Potter returns with arguably her most accessible, but no less brilliant film to date, that tells the story of two life-long friends, struggling in their teenage years with sexual and intellectual longings, caught in the confusion of the early 1960s of nuclear threats and broken families. Potter films this through a judicious combination of close-ups and deep focus, moving across the faces of her cast to capture their moments of vulnerability, when the love and anger of their hearts is unmistakable. Elle Fanning and Alice Englert are tremendous as the title characters, displaying a wisdom about the heart of the teenage girl whom Potter captures with an unwavering honesty. Like The Master, it is about its time and in many ways of its time, moving on to the more turbulent 60s, examining a somewhat different side of the mid-20th century, when girls were learning they did indeed have power outside the home, and yet were still trapped by cultural expectations. It is something of a jumble, as if recreating the rage and insecurity of its leading teenage girls, in a world where no family, no planet, no future is secure.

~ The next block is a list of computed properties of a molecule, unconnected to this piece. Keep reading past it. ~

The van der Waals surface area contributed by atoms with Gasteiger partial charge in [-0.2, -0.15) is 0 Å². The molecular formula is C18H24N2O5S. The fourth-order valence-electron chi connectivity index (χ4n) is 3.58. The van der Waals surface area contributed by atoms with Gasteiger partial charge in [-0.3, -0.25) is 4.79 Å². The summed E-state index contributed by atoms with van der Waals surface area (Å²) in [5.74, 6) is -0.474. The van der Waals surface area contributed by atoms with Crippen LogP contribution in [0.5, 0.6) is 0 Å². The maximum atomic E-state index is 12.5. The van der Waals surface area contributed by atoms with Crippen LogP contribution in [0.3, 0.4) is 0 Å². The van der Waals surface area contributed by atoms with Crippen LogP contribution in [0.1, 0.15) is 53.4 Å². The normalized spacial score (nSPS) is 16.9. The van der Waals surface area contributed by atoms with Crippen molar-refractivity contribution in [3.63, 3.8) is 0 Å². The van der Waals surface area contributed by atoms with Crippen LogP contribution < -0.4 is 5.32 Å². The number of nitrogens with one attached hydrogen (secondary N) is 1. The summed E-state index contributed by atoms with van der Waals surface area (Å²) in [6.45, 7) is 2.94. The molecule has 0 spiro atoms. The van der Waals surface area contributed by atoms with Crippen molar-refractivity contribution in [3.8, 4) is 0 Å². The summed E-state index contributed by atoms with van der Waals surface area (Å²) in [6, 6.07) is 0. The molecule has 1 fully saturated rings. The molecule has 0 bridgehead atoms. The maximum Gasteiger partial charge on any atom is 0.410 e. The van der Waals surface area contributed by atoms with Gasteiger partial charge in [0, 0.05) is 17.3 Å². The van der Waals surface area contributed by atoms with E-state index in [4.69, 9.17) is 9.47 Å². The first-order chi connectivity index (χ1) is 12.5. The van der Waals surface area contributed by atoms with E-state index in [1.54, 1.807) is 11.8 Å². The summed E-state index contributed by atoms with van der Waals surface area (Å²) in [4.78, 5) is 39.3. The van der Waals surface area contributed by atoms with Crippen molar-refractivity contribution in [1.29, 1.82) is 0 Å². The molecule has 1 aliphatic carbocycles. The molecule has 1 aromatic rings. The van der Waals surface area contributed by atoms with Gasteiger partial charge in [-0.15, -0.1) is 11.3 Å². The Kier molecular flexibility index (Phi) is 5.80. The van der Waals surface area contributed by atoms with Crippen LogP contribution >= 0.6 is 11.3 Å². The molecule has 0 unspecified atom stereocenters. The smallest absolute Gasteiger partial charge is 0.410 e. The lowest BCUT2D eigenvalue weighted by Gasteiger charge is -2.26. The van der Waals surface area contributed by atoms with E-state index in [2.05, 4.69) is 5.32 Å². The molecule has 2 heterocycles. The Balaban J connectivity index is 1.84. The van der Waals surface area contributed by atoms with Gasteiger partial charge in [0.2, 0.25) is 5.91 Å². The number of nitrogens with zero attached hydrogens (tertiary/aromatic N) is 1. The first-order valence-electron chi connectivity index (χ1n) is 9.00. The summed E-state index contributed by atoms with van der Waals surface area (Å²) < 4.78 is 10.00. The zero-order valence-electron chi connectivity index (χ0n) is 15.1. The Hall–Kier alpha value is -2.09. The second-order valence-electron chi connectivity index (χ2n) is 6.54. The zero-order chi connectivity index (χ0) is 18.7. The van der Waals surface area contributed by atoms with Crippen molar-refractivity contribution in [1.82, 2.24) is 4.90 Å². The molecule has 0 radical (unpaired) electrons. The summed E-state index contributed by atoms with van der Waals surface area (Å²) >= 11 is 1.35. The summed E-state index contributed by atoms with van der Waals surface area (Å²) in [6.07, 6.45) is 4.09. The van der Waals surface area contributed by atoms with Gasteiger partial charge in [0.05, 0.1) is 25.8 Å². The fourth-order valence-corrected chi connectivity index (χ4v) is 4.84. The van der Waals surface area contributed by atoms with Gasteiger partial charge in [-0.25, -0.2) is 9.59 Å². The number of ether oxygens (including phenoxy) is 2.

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Moonrise Kingdom
(Wes Anderson, USA, 2012)